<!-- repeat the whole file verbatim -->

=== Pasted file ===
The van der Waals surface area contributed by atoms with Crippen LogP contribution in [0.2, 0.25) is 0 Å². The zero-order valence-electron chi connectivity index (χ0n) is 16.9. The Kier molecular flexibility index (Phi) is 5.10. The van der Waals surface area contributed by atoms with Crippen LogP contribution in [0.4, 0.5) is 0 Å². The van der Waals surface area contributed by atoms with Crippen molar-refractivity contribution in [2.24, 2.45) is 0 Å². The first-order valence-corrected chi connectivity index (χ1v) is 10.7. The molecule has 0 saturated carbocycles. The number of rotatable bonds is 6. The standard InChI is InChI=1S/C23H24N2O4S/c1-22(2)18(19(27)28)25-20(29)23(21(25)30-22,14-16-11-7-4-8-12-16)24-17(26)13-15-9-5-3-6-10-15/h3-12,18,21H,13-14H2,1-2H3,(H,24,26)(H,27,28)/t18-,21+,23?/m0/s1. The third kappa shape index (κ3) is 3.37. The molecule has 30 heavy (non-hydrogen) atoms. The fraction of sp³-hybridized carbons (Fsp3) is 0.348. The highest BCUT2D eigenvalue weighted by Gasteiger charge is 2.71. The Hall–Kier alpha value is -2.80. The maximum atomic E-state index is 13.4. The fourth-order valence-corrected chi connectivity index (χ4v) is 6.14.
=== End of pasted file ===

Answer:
The van der Waals surface area contributed by atoms with Crippen LogP contribution in [0.2, 0.25) is 0 Å². The zero-order valence-electron chi connectivity index (χ0n) is 16.9. The Kier molecular flexibility index (Phi) is 5.10. The van der Waals surface area contributed by atoms with Crippen LogP contribution in [0.4, 0.5) is 0 Å². The van der Waals surface area contributed by atoms with Crippen molar-refractivity contribution in [2.24, 2.45) is 0 Å². The first-order valence-corrected chi connectivity index (χ1v) is 10.7. The molecule has 0 saturated carbocycles. The number of rotatable bonds is 6. The standard InChI is InChI=1S/C23H24N2O4S/c1-22(2)18(19(27)28)25-20(29)23(21(25)30-22,14-16-11-7-4-8-12-16)24-17(26)13-15-9-5-3-6-10-15/h3-12,18,21H,13-14H2,1-2H3,(H,24,26)(H,27,28)/t18-,21+,23?/m0/s1. The third kappa shape index (κ3) is 3.37. The molecule has 30 heavy (non-hydrogen) atoms. The fraction of sp³-hybridized carbons (Fsp3) is 0.348. The highest BCUT2D eigenvalue weighted by Gasteiger charge is 2.71. The Hall–Kier alpha value is -2.80. The maximum atomic E-state index is 13.4. The fourth-order valence-corrected chi connectivity index (χ4v) is 6.14.